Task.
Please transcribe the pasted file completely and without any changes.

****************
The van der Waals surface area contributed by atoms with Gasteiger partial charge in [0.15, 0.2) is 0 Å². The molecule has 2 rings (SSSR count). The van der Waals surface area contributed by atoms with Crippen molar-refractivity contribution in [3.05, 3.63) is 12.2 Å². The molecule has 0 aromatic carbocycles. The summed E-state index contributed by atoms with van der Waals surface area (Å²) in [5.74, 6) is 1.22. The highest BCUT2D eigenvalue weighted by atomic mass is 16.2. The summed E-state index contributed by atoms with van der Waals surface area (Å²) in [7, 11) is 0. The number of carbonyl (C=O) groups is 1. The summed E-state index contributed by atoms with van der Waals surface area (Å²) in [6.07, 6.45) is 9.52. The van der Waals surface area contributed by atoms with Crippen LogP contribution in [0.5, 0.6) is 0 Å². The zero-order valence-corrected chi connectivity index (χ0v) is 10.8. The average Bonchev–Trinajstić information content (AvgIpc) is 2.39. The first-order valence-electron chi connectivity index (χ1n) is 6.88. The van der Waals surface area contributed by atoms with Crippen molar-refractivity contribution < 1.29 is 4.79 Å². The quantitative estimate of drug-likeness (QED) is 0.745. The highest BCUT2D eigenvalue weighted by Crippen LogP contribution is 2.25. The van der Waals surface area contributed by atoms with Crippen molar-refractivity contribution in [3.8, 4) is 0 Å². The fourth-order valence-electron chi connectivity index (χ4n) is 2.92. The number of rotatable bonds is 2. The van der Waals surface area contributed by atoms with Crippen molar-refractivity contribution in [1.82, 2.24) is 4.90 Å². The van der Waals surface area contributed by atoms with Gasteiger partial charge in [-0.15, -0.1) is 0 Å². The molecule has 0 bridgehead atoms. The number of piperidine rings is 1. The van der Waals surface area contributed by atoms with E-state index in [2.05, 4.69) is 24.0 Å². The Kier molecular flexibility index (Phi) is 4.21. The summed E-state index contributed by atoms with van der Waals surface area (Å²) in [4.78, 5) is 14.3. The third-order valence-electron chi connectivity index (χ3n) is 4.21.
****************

The van der Waals surface area contributed by atoms with Gasteiger partial charge in [0.15, 0.2) is 0 Å². The molecule has 2 rings (SSSR count). The van der Waals surface area contributed by atoms with Crippen molar-refractivity contribution in [3.05, 3.63) is 12.2 Å². The molecule has 0 aromatic carbocycles. The summed E-state index contributed by atoms with van der Waals surface area (Å²) in [5.74, 6) is 1.22. The highest BCUT2D eigenvalue weighted by atomic mass is 16.2. The summed E-state index contributed by atoms with van der Waals surface area (Å²) in [7, 11) is 0. The number of carbonyl (C=O) groups is 1. The summed E-state index contributed by atoms with van der Waals surface area (Å²) in [6.07, 6.45) is 9.52. The van der Waals surface area contributed by atoms with Crippen LogP contribution in [0.5, 0.6) is 0 Å². The zero-order valence-corrected chi connectivity index (χ0v) is 10.8. The average Bonchev–Trinajstić information content (AvgIpc) is 2.39. The first-order valence-electron chi connectivity index (χ1n) is 6.88. The van der Waals surface area contributed by atoms with Crippen molar-refractivity contribution < 1.29 is 4.79 Å². The quantitative estimate of drug-likeness (QED) is 0.745. The highest BCUT2D eigenvalue weighted by Crippen LogP contribution is 2.25. The van der Waals surface area contributed by atoms with Crippen molar-refractivity contribution in [3.8, 4) is 0 Å². The fourth-order valence-electron chi connectivity index (χ4n) is 2.92. The number of rotatable bonds is 2. The van der Waals surface area contributed by atoms with Crippen molar-refractivity contribution in [1.82, 2.24) is 4.90 Å². The van der Waals surface area contributed by atoms with Gasteiger partial charge in [-0.15, -0.1) is 0 Å². The molecule has 0 bridgehead atoms. The number of piperidine rings is 1. The van der Waals surface area contributed by atoms with E-state index in [2.05, 4.69) is 24.0 Å². The Kier molecular flexibility index (Phi) is 4.21. The summed E-state index contributed by atoms with van der Waals surface area (Å²) in [4.78, 5) is 14.3. The third-order valence-electron chi connectivity index (χ3n) is 4.21.